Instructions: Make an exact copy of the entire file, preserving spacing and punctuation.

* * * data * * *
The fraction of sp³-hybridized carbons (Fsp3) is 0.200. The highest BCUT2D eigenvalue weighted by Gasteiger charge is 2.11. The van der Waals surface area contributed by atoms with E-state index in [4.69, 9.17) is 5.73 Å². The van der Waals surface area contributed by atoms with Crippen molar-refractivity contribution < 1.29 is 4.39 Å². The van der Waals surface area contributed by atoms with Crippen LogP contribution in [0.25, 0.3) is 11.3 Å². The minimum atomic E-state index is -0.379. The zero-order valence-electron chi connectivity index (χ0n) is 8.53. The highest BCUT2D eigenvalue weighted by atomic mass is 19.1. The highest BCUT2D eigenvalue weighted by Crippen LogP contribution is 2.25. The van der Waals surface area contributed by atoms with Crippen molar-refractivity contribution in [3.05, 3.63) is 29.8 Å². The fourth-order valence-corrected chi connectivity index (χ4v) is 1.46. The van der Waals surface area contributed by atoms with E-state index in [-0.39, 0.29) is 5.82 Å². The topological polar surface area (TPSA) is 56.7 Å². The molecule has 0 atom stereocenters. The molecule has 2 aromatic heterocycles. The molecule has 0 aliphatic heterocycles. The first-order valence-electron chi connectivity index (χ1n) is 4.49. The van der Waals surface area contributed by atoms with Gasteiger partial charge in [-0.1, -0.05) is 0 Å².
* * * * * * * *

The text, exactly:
The fraction of sp³-hybridized carbons (Fsp3) is 0.200. The highest BCUT2D eigenvalue weighted by Gasteiger charge is 2.11. The van der Waals surface area contributed by atoms with E-state index in [4.69, 9.17) is 5.73 Å². The van der Waals surface area contributed by atoms with Crippen molar-refractivity contribution < 1.29 is 4.39 Å². The van der Waals surface area contributed by atoms with Crippen LogP contribution in [0.25, 0.3) is 11.3 Å². The minimum atomic E-state index is -0.379. The zero-order valence-electron chi connectivity index (χ0n) is 8.53. The highest BCUT2D eigenvalue weighted by atomic mass is 19.1. The highest BCUT2D eigenvalue weighted by Crippen LogP contribution is 2.25. The van der Waals surface area contributed by atoms with Crippen molar-refractivity contribution in [3.05, 3.63) is 29.8 Å². The fourth-order valence-corrected chi connectivity index (χ4v) is 1.46. The van der Waals surface area contributed by atoms with E-state index in [-0.39, 0.29) is 5.82 Å². The topological polar surface area (TPSA) is 56.7 Å². The molecule has 0 atom stereocenters. The molecule has 2 aromatic heterocycles. The molecule has 0 aliphatic heterocycles. The first-order valence-electron chi connectivity index (χ1n) is 4.49. The van der Waals surface area contributed by atoms with Gasteiger partial charge in [-0.1, -0.05) is 0 Å².